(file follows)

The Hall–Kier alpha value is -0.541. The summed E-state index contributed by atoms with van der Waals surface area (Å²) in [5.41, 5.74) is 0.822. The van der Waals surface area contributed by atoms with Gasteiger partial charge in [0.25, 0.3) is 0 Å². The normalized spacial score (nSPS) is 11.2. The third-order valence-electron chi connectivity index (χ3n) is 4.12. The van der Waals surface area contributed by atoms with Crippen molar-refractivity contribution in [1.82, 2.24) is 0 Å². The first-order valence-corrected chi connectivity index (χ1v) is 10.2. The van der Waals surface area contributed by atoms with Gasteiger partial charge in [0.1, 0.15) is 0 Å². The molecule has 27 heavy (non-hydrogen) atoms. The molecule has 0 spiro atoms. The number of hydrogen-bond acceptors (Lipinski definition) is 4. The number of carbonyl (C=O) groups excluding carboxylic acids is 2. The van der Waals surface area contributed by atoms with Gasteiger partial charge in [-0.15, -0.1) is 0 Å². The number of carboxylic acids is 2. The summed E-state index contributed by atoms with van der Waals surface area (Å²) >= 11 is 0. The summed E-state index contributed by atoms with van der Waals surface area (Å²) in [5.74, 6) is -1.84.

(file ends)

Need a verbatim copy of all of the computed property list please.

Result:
The Hall–Kier alpha value is -0.541. The summed E-state index contributed by atoms with van der Waals surface area (Å²) in [5.41, 5.74) is 0.822. The van der Waals surface area contributed by atoms with Gasteiger partial charge in [0.25, 0.3) is 0 Å². The normalized spacial score (nSPS) is 11.2. The third-order valence-electron chi connectivity index (χ3n) is 4.12. The van der Waals surface area contributed by atoms with Crippen molar-refractivity contribution in [1.82, 2.24) is 0 Å². The first-order valence-corrected chi connectivity index (χ1v) is 10.2. The van der Waals surface area contributed by atoms with Gasteiger partial charge in [0.1, 0.15) is 0 Å². The molecule has 27 heavy (non-hydrogen) atoms. The molecule has 0 spiro atoms. The number of hydrogen-bond acceptors (Lipinski definition) is 4. The number of carbonyl (C=O) groups excluding carboxylic acids is 2. The van der Waals surface area contributed by atoms with Gasteiger partial charge in [-0.15, -0.1) is 0 Å². The number of carboxylic acids is 2. The summed E-state index contributed by atoms with van der Waals surface area (Å²) >= 11 is 0. The summed E-state index contributed by atoms with van der Waals surface area (Å²) in [5.74, 6) is -1.84.